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Saturday, December 31, 2022

Only the Most Deserving

 There’s a big cardboard box right next to the exit of my local grocery store. On the side of the box is a sign urging everyone to support the Chicago Bears Coat Drive by depositing a coat into the box. The sign says the coats will be distributed to “deserving “people.

Deserving? I wonder who deserves to freeze to death and who doesn’t and what criteria is applied to determine who qualifies as deserving.

It seems that people who are physically crippled, like me, at least survive the first cut when it comes to being considered deserving. Or at least that’s the impression I get when I see those commercials soliciting donations for Disabled American Veterans or the Wounded Warrior Project. All the crippled vets in these commercials have physical disabilities that are immediately obvious. like they’re missing limbs or riding around in wheelchairs.

But there are tons of vets who are wounded in war in ways that aren’t physical or obvious. They have PTSD and stuff like that. Hell, I don’t see how anybody could fight in a war and not have PTSD.

These people are as crippled as I am. But I don’t see anyone like them in those commercials. It’s probably because when you’re begging for donations, you don’t want to take time to explain how some cripples don’t look crippled but they really are and thus they are just as deserving (or not) as those whose wounds are obvious. You just want to get straight to the point, so you stick with those whose wounds speak for themselves.

But even among physical cripples, some of us are considered to be more deserving than others. It matters how you became crippled. The most deserving are those who became crippled in some noble way, such as defending our freedom or foiling a bank robbery. That’s why crippled former soldiers and cops are seen as the most deserving of the deserving. Next come people who were born crippled, like me. People are more likely to forgive us for being crippled because we have a certain innocence. We got this way through no fault of our own. But if you became crippled doing something stupid or nefarious, like diving naked into a shallow river or in a botched bank robbery, you automatically join the ranks of the least palatable and sympathetic of cripples.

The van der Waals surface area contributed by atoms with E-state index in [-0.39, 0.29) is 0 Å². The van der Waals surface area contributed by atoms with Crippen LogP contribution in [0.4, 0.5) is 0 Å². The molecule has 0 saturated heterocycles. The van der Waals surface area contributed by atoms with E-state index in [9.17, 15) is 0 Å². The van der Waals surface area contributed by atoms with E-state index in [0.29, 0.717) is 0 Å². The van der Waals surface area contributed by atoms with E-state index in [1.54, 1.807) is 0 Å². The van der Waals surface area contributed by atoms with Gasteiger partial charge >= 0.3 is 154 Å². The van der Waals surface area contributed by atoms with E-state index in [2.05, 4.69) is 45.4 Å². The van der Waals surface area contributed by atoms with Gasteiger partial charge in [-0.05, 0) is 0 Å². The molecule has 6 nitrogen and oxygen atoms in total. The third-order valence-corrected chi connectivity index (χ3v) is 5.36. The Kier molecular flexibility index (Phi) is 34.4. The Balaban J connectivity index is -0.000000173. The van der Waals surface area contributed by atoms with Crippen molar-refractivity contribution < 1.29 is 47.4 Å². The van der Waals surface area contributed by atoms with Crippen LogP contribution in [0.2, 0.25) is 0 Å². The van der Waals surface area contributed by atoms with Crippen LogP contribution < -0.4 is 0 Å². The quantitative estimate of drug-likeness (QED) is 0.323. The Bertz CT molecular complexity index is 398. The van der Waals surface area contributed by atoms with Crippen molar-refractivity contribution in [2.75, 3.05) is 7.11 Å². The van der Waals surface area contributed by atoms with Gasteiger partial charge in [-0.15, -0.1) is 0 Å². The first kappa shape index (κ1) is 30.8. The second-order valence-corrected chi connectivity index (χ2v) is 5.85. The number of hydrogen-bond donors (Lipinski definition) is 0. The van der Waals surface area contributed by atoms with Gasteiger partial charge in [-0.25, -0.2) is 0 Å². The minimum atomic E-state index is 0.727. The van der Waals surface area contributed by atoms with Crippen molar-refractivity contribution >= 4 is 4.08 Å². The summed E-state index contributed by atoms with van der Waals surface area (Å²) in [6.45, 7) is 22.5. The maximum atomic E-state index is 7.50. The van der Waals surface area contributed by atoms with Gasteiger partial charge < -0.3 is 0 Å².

So, suppose the Chicago Bears only have one coat left and I show up to ask for it at the same time another guy who’s also in a wheelchair and looks just as crippled as I do also shows up to ask for it. If he’s a vet who was wounded on the battlefield, I imagine he’ll get the coat and I’ll get to freeze to death. But if the other person who shows up at the same time doesn’t look  crippled but says they have PTSD, then the last coat will probably go to me. Of course, if that person is also a vet, that might score them enough points toward becoming considered deserving to cancel out my natural advantage. In that case, whoever it is that decides who deserves the coat might have to rip it down the middle and give us each half.


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Tuesday, December 20, 2022

The Great Purge

 

In this city they recently passed one of those purge laws, just like in the movie.  As a result, all laws were suspended for one day and everybody could do anything they wanted with no consequences.

Many citizens feared a bloody rampage would break out, so they locked themselves in their homes for the duration. But I had more faith in my fellow humans than that, so I went out and about my business, just like it was any other day.

Boy was that a mistake. My day was booked solid. First, I stopped at my friendly neighborhood coffee shop as I often do. Because it’s in an old building there is a step on the front entrance, but I’ve always been able to get into the place because the proprietor always puts out a ramp. But the ramp wasn’t there.

So I knocked on the window until I got the proprietor’s attention. When she came outside, I said to her, “Where’s the ramp?”

She said, “Oh I’m not putting it out today. I have too many other things to do.”